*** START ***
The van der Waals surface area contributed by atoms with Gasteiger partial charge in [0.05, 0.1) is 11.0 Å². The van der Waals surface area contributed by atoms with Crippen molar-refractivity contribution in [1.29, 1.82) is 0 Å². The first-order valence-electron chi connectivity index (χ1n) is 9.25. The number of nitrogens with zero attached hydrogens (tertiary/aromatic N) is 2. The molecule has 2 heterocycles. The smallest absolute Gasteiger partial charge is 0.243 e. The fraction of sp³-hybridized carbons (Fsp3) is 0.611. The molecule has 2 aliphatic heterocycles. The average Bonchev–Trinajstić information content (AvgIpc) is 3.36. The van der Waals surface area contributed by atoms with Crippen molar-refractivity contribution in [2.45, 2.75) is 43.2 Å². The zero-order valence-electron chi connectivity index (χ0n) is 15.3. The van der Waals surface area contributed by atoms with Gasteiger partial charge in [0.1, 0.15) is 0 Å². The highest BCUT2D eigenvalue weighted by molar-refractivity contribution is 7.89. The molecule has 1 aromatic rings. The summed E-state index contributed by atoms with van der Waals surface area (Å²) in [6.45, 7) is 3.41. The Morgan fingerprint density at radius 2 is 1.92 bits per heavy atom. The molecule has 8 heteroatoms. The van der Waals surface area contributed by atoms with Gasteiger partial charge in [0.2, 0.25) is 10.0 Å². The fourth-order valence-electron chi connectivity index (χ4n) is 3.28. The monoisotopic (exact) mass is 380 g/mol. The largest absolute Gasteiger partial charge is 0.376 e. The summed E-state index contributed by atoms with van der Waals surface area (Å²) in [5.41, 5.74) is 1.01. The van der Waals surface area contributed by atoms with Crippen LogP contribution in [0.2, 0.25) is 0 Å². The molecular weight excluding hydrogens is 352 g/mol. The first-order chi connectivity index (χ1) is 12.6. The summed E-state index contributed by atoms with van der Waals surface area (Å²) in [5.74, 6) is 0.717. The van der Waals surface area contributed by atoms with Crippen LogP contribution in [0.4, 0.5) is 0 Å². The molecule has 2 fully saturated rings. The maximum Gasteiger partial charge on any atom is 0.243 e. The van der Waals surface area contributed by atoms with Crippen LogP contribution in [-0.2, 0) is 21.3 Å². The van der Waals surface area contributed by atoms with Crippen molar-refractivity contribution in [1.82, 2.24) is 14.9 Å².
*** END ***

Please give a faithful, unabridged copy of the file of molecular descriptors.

The van der Waals surface area contributed by atoms with Gasteiger partial charge in [0.05, 0.1) is 11.0 Å². The van der Waals surface area contributed by atoms with Crippen molar-refractivity contribution in [1.29, 1.82) is 0 Å². The first-order valence-electron chi connectivity index (χ1n) is 9.25. The number of nitrogens with zero attached hydrogens (tertiary/aromatic N) is 2. The molecule has 2 heterocycles. The smallest absolute Gasteiger partial charge is 0.243 e. The fraction of sp³-hybridized carbons (Fsp3) is 0.611. The molecule has 2 aliphatic heterocycles. The average Bonchev–Trinajstić information content (AvgIpc) is 3.36. The van der Waals surface area contributed by atoms with Crippen molar-refractivity contribution in [2.45, 2.75) is 43.2 Å². The zero-order valence-electron chi connectivity index (χ0n) is 15.3. The van der Waals surface area contributed by atoms with Gasteiger partial charge in [0.1, 0.15) is 0 Å². The highest BCUT2D eigenvalue weighted by molar-refractivity contribution is 7.89. The molecule has 1 aromatic rings. The summed E-state index contributed by atoms with van der Waals surface area (Å²) in [6.45, 7) is 3.41. The Morgan fingerprint density at radius 2 is 1.92 bits per heavy atom. The molecule has 8 heteroatoms. The van der Waals surface area contributed by atoms with Gasteiger partial charge in [0.2, 0.25) is 10.0 Å². The fourth-order valence-electron chi connectivity index (χ4n) is 3.28. The monoisotopic (exact) mass is 380 g/mol. The largest absolute Gasteiger partial charge is 0.376 e. The summed E-state index contributed by atoms with van der Waals surface area (Å²) in [5.41, 5.74) is 1.01. The van der Waals surface area contributed by atoms with Crippen LogP contribution in [0.2, 0.25) is 0 Å². The molecular weight excluding hydrogens is 352 g/mol. The first-order chi connectivity index (χ1) is 12.6. The summed E-state index contributed by atoms with van der Waals surface area (Å²) in [5.74, 6) is 0.717. The van der Waals surface area contributed by atoms with Crippen LogP contribution in [0.4, 0.5) is 0 Å². The molecule has 2 fully saturated rings. The maximum Gasteiger partial charge on any atom is 0.243 e. The van der Waals surface area contributed by atoms with Crippen LogP contribution in [-0.2, 0) is 21.3 Å². The van der Waals surface area contributed by atoms with Crippen molar-refractivity contribution in [1.82, 2.24) is 14.9 Å².